Brains Hardwired for Horror

Brains Hardwired for Horror

BrainArous2Reporter Henry Austin filed this story for NBC News on February 6:

Naked, Growling Man Shot Dead by Cops After Biting Teen’s Face

“A naked, growling man was shot dead by cops after biting a teenager’s face and attacking a retired police officer on Wednesday, officials told reporters.”

More details follow, although I have redacted the names of the individuals involved (a quick Google search can sate any curiosity you might have in that regard). My focus is not on the story per se; rather, I want to use it to make a point about your mind, and how I know what it’s thinking. Yes, yours, dear reader. Read on…

Here are a few more tidbits culled from the story:

“[The man], who was 6-foot-3, 250-pounds and described as having the build of a football linebacker, seriously injured the 66-year-old retired policeman before chasing a father and his 10-year-old child down a road near Delray Beach . . .”

“[The man] then chomped on the face of 18-year-old [guy], who had stepped in to protect his sister, and only let go when [guy] stabbed him with a box-cutting blade . . .”

“[The sheriff said that the man] appeared to be in ‘some state of psychosis’ and was apparently unaffected by attempts to subdue him using a stun gun.”

“One of the deputies shot [the man] three times because he feared for the life of himself and fellow officers . . .”

This is a tragic story, and I have left out the names because the man undoubtedly had loved ones who are mourning his bizarre end.

i-was-a-teenage-werewolfThe reason I have rushed through the black gate today, brandishing this article in my hand, is to discuss my initial reaction to it, which I’m guessing approximates your own, and which may reveal something about our culture salient to a topic of interest here at Black Gate.

“Naked, Growling Man Shot Dead by Cops After Biting Teen’s Face”: My initial thought when I first read that headline was, “Werewolf. Did the guy think he was a werewolf?” Reading further along in the article, “zombie” certainly enters the picture.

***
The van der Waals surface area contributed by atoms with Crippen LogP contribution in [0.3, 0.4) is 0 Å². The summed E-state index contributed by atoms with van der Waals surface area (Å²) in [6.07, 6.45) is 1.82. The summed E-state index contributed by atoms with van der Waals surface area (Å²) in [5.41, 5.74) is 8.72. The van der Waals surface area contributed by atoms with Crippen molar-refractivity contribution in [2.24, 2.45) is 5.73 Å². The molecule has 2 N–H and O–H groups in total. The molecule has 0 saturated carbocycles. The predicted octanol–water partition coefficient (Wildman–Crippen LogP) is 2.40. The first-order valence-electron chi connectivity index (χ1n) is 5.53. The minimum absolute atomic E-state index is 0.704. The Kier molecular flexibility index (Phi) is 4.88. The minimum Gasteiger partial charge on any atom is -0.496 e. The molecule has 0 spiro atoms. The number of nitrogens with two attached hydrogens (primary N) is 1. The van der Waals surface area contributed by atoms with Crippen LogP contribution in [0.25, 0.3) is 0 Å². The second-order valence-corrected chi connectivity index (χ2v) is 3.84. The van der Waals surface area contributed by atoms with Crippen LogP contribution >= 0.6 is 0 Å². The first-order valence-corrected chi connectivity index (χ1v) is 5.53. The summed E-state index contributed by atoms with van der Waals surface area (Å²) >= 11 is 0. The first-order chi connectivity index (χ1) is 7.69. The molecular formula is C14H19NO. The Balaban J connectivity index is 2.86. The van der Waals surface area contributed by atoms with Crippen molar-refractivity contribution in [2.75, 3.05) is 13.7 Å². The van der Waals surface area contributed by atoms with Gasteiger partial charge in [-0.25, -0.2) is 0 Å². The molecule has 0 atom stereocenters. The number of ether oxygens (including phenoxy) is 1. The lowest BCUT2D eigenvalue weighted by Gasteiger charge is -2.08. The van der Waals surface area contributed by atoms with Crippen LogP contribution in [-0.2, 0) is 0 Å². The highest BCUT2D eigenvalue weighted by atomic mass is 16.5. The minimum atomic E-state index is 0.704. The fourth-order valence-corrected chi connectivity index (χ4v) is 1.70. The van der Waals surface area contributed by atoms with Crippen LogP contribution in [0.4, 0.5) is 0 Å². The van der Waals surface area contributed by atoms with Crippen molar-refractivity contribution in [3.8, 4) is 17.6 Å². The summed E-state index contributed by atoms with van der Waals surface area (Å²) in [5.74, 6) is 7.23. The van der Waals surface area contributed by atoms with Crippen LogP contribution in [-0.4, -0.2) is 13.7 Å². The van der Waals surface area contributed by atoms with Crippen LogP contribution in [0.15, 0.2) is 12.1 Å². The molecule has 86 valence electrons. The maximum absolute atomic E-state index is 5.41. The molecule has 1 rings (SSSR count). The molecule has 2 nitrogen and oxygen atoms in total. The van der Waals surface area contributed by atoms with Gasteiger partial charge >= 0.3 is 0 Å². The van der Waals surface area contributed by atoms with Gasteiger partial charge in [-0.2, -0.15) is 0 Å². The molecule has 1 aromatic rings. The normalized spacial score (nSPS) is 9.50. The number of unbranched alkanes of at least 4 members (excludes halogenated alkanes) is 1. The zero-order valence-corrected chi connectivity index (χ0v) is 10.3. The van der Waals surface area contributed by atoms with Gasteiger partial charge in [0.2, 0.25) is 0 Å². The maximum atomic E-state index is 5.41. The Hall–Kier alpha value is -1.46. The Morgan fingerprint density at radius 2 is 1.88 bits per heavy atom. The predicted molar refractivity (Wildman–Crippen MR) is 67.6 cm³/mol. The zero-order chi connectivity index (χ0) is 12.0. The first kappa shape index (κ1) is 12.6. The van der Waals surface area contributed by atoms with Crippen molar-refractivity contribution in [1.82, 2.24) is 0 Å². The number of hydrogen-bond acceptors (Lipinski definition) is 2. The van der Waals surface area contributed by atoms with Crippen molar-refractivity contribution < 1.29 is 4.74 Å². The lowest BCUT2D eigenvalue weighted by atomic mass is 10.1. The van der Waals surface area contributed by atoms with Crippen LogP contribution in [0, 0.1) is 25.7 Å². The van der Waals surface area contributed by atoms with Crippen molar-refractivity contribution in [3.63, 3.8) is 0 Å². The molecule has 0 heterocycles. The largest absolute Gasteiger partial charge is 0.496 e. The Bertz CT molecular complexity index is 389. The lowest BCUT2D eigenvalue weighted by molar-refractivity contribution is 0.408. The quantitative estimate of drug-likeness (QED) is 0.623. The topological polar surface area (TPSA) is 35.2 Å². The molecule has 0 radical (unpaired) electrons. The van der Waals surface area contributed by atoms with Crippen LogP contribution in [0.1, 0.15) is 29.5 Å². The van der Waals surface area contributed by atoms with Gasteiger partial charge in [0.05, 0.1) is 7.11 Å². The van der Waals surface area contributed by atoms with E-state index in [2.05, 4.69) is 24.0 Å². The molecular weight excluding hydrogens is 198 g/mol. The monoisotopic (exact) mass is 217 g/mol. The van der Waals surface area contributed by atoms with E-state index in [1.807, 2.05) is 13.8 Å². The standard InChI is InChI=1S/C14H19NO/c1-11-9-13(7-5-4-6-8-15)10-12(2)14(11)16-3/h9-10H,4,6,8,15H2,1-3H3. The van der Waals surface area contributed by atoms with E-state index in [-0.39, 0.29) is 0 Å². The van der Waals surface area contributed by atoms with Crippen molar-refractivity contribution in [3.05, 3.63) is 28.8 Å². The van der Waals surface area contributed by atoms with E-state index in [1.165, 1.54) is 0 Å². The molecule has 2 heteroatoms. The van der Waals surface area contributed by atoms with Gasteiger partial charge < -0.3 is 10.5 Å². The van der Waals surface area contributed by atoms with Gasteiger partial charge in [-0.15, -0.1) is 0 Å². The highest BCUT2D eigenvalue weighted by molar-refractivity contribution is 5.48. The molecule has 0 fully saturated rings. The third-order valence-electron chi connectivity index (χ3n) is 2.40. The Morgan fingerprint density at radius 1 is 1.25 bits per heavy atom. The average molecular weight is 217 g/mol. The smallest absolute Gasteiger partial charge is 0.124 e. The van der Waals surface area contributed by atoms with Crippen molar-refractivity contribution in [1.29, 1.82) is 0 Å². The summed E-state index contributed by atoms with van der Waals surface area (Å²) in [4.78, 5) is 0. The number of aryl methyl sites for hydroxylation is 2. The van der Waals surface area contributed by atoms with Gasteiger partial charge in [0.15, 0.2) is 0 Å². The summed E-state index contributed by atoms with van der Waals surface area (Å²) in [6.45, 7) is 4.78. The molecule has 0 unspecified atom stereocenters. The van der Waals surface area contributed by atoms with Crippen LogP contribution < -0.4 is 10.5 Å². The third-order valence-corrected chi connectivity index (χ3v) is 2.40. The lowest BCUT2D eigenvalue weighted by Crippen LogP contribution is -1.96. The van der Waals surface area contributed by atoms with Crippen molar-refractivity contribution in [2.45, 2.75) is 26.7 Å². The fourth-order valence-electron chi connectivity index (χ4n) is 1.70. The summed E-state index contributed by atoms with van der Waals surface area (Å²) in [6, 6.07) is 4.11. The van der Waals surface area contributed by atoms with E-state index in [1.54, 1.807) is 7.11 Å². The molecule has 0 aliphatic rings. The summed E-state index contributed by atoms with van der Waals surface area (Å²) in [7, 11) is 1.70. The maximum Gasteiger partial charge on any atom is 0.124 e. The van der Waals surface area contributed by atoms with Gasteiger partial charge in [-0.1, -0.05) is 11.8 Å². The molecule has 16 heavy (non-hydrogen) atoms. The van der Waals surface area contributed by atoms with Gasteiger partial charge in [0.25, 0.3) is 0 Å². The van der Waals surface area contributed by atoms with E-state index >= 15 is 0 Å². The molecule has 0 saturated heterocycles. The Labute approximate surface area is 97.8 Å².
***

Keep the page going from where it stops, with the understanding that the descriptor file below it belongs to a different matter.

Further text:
Indeed, the father who was chased told reporters, “This is kind of like something you see out of a zombie movie.”

Think about that: the guy who’s being chased with his ten-year-old daughter by a hulking, naked, growling man thinks to himself This feels like we’re in a zombie movie. Maybe the comparison only occurred to him afterward, on reflection – the quote didn’t make that clear. But what would you be thinking, in the moment, in that situation?

 

I’d love to conduct an informal poll to see what popped up in your brain first when you saw the news headline:

A) zombie

B) werewolf

C) demonic possession

Night_of_the_Living_Dead_You’re a reader of Black Gate; it’s a pretty safe bet that at least one of those scenarios crossed your mind, just as it did mine. Not that any of us thought for a moment that any of those options were credible; that’s just where our imaginations immediately took us.

Some might see it as distasteful or inappropriate to equate a real-life tragedy like this with a horror picture. But I’m not saying that’s where we should go with such a story; I’m arguing that it’s the place we start out, the first involuntary thought that arises, a Pavlovian response. We’re basically hard-wired now to see things, at least initially, through that lens.

One might counter that I’m a writer of supernatural horror fiction; many of the visitors to this site are readers of such fare; our imaginations already lean that way. If I had the resources I’d hire a survey company to back up this guess, but I’d wager that such a thought (zombie or werewolf or demon) occurs in the minds of, oh, at least 90% of Americans seeing that article. (If you limited it to a 55-and-younger set, I’d say that percentage goes up to 95%).